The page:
Atty. Romulo Macalintal, Cunning Linguist

I wanna be a National Artist too!

I wanna be a National Artist too!

Law expert Atty. Romulo Macalintal has officially joined the ranks of government apologists like House Speaker Prospero Nograles, Presidential legal adviser and zombie lord Raul Gonzalez and douchbag extraordinaire Michael Defensor by resorting to that finest of legal arguments: the ad hominem.

In a press briefing this week, Macalintal attacked Philippine media, and journalists in general, for expecting his principal, President Gloria Macapagal-Arroyo to live a moral life when they themselves are corrupt.

“If we’re talking about morality, you should take a look at yourselves, at the informercials you’re running which could be violating the law,” he said, referring to pre-campaign “advocacy” ads that have been airing on the major networks (of which several were produced by government agencies.)

“If you already know it is immoral, then why advertise? Why accept the advertisement? Doesn’t that also make you immoral?,” he asked, vindicating his boss not at all.

“Who among us here is clean anyway?,” he asked, adding that journalists receive pay offs just like politicians do.

He also took a jab at American media saying, “why don’t you ask the New York Post the basis for bringing up the issue of immorality, given there are many poor Filipinos.”  What indeed?

ANC’s Storyline Breaks New Ground With Two-Word Titles

In my mind, this is pretty much the creative process of ANC’s show, Storyline:

Producer: Intern, choose a random word from the dictionary, find three people who embody it somehow and meet me in the editing room in five minutes.

Intern: How random a word is random? What if I come up with ‘aardvark?’ How do I determine the relation of signifier to significant in a world of arbitrary meaning? Producer? Producer?! AWWW, HERE IT GOES!

There is probably more to it than that, and they probably have more than one intern, but I always get the impression that Merriam-Webster and an address book play a large part in their brainstorming.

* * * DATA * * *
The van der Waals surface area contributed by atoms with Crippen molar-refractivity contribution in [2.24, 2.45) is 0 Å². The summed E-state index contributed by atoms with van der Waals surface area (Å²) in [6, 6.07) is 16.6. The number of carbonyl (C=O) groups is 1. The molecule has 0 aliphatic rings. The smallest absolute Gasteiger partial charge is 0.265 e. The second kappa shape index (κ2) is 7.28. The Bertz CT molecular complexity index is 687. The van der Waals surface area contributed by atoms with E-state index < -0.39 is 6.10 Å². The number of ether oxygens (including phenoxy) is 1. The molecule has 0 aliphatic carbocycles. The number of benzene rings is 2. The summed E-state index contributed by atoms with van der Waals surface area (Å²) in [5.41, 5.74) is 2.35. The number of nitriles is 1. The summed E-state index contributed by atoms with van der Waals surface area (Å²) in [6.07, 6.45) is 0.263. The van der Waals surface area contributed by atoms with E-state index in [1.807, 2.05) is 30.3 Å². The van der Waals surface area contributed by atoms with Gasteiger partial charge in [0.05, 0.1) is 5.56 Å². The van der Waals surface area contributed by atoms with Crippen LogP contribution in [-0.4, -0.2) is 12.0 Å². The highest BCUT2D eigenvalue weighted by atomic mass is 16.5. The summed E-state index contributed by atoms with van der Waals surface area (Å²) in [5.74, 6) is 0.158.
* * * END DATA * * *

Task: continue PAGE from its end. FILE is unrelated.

The show has been getting rave reviews (based on its TV ad, at least,) so maybe the whole let’s get people we can shoehorn into neat little one-word categories to talk about themselves approach works. Getting former armed forces chief Senator Rodolfo Biazon to talk about manliness, for example. Or “veteran journalist Vergel Santos, sex therapist and clinical psychologist Margie Holmes, and Fr. Mike Paez, a parish priest with a colorful past” for a show with the theme Freedom.

The show does tend to be cheesy, though. They once did an interview with former child prodigy Shaira Luna (she just grew up, she didn’t get dumb all of a sudden or anything) and how she dealt with a world that expected much of her. As naturally as the sun is at the center of our solar system, Ms. Luna decided to follow her passion instead of a career in the academe that wonder milk Promil prepared her for. In the last scene, an old photo of her as a child is burned on camera to reveal the “real” her in the background. It was cheesy as hell and left me emotionally scarred for life.  Maybe the theme of the show was cheese.

Storyline is set to break new ground with its “Bayan Ko” episode featuring Ka Freddie Aguilar, though. Two words, and they aren’t even English ones.

ANC Staff

It's true: Interns love orange soda.